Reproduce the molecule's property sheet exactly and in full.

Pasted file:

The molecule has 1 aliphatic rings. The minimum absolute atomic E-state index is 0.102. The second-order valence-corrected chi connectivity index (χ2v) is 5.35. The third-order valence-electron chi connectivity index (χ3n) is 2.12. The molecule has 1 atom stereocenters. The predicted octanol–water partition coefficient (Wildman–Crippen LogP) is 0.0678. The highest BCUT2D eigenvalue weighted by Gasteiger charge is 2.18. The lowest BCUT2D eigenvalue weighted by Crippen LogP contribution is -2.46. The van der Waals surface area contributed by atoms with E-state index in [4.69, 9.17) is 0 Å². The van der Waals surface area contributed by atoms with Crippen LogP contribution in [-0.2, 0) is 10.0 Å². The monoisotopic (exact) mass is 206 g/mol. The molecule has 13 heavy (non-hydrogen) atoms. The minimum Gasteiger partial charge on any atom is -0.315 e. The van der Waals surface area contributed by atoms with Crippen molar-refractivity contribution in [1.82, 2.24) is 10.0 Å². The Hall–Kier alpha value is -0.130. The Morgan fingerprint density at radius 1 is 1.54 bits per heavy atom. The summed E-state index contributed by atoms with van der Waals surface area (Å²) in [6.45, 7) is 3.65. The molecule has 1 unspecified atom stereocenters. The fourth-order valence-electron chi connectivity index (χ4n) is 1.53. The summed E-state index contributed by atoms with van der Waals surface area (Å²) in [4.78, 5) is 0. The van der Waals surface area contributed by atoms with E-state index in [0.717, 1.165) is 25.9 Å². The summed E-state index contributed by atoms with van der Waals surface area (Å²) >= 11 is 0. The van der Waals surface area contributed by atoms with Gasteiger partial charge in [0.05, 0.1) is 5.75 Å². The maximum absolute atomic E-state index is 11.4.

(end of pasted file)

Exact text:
The molecule has 1 aliphatic rings. The minimum absolute atomic E-state index is 0.102. The second-order valence-corrected chi connectivity index (χ2v) is 5.35. The third-order valence-electron chi connectivity index (χ3n) is 2.12. The molecule has 1 atom stereocenters. The predicted octanol–water partition coefficient (Wildman–Crippen LogP) is 0.0678. The highest BCUT2D eigenvalue weighted by Gasteiger charge is 2.18. The lowest BCUT2D eigenvalue weighted by Crippen LogP contribution is -2.46. The van der Waals surface area contributed by atoms with E-state index in [4.69, 9.17) is 0 Å². The van der Waals surface area contributed by atoms with Crippen LogP contribution in [-0.2, 0) is 10.0 Å². The monoisotopic (exact) mass is 206 g/mol. The molecule has 13 heavy (non-hydrogen) atoms. The minimum Gasteiger partial charge on any atom is -0.315 e. The van der Waals surface area contributed by atoms with Crippen molar-refractivity contribution in [1.82, 2.24) is 10.0 Å². The Hall–Kier alpha value is -0.130. The Morgan fingerprint density at radius 1 is 1.54 bits per heavy atom. The summed E-state index contributed by atoms with van der Waals surface area (Å²) in [6.45, 7) is 3.65. The molecule has 1 unspecified atom stereocenters. The fourth-order valence-electron chi connectivity index (χ4n) is 1.53. The summed E-state index contributed by atoms with van der Waals surface area (Å²) in [4.78, 5) is 0. The van der Waals surface area contributed by atoms with E-state index in [0.717, 1.165) is 25.9 Å². The summed E-state index contributed by atoms with van der Waals surface area (Å²) >= 11 is 0. The van der Waals surface area contributed by atoms with Gasteiger partial charge in [0.05, 0.1) is 5.75 Å². The maximum absolute atomic E-state index is 11.4.